The workshops explore ways of using the body to connect with the play text of a character, and help you ‘get out of your head’ when preparing a role. This time we also did some voice work, which I found particularly useful for my preparation of Lizzie in One Off Productions‘ performance of Pride and Prejudice this month.
The workshop took place at Chisenhale Dance Space – a new location for me – and with under ten participants it was a smaller group than previous workshops I’d been to. This allowed a much more intimate feeling and made it easier to dispel any nerves or feelings of self-consciousness.
We started with the pleasure exercise, which by now is familiar ground for many of us – a chance to really listen to your body and let it lead you to whatever movement, stretch or pose it wishes to do. The principle is perfectly simple, the exercise amazingly effective. We writhed and wriggled, groaned and laughed, danced and stretched our way around the room, engrossed in our own bodies but also aware of the collective. At one point a man started making a deep guttural sound that gradually rose in pitch and volume, and one by one we all joined in until a powerful chorus of voices climbed to the ceiling and rang out across the room.
After this we started moving into various positions, searching for how each vowel sounded to us at that particular moment, letting our bodies guide us. I found ‘ahh’ crouching low with half my weight on my hands, leaning forward a little. It felt like an earthy, primal sound, so it felt right to be close to the ground. It was as if I was drawing the sound up from the earth below me into my body, where it travelled through my core before radiating out from my mouth in a swell of warmth.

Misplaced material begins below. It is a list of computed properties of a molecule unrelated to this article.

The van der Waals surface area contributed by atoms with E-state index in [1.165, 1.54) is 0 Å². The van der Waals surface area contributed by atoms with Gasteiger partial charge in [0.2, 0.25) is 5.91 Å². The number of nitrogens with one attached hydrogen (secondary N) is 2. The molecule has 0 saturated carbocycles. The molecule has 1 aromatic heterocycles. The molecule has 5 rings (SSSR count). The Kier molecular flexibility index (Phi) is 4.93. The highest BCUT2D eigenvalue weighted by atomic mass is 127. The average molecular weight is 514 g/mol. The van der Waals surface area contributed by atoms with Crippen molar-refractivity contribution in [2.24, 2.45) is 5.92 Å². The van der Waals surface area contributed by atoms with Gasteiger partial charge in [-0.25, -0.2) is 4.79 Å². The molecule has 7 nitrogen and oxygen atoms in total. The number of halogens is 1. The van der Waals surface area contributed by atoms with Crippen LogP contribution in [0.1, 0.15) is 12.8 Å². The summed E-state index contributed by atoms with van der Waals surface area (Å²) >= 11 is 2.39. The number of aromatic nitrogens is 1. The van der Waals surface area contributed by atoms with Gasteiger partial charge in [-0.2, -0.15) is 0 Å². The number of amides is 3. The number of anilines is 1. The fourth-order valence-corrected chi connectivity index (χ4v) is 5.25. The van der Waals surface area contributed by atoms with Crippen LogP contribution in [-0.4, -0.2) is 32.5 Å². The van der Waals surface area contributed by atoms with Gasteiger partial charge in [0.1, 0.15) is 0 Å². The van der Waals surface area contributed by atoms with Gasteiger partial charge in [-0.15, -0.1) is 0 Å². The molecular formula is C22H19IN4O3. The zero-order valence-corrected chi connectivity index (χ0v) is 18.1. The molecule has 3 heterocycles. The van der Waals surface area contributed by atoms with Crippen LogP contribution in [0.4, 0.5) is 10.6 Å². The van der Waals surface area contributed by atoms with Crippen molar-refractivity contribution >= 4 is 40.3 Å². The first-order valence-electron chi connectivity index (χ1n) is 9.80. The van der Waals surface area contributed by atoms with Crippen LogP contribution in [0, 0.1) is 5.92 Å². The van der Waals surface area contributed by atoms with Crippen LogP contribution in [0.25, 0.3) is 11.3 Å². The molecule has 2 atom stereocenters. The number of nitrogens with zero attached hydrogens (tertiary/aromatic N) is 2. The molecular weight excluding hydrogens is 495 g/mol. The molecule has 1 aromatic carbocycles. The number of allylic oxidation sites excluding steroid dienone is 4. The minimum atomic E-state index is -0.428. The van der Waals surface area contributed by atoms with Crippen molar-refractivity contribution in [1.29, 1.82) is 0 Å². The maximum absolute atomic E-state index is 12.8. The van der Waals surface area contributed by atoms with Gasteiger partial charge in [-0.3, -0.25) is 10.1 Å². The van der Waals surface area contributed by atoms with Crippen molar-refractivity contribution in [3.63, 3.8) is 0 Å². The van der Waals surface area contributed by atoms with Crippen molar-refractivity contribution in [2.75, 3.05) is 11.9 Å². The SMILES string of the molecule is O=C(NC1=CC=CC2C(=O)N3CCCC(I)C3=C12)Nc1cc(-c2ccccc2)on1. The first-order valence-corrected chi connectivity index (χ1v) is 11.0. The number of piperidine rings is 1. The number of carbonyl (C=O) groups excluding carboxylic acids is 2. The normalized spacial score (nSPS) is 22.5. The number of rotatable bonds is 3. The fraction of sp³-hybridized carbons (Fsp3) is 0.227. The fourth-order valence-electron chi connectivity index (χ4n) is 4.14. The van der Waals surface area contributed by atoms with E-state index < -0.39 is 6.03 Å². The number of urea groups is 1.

Once we had found a position or simple movement that represented how each sound physically felt, we took a phrase of no more than nine words from whatever monologue or piece of text we had prepared, and focused on speaking those words while making the accompanying physical response. I worked on a phrase from Lizzie’s rejection of Darcy’s first proposal: ‘But you could not have made me the offer of your hand’ (ok, so I had 12 words).
All of a sudden the words were filled with a deeper meaning, which came through in my voice and their delivery. The word ‘offer’ was loaded with Lizzie’s resentment of Darcy’s offer. ‘Hand’ became almost a retch of sound, as her disgust at the thought of marrying such a man coursed through me and my words.
One of the key benefits of this exercise is to give every word space. So often we run over certain words in our lines, especially ones we may not deem that important. We throw away conjunctions, prepositions and articles. We drop words at the end of sentences. This exercise made me focus on each word in turn, giving each one equal attention and importance.
I come away from every one of Yorgos’ workshops with a new tool or exercise to help me with my acting and character preparation. We spend so long bogged down with our minds when preparing a role, it’s a refreshing approach to let the body lead you, and I look forward to experimenting and exploring this in many more workshops to come.
For more information about Yorgos’ Physical Lab workshops, go to www.yorgosk.com/physicallab.htm.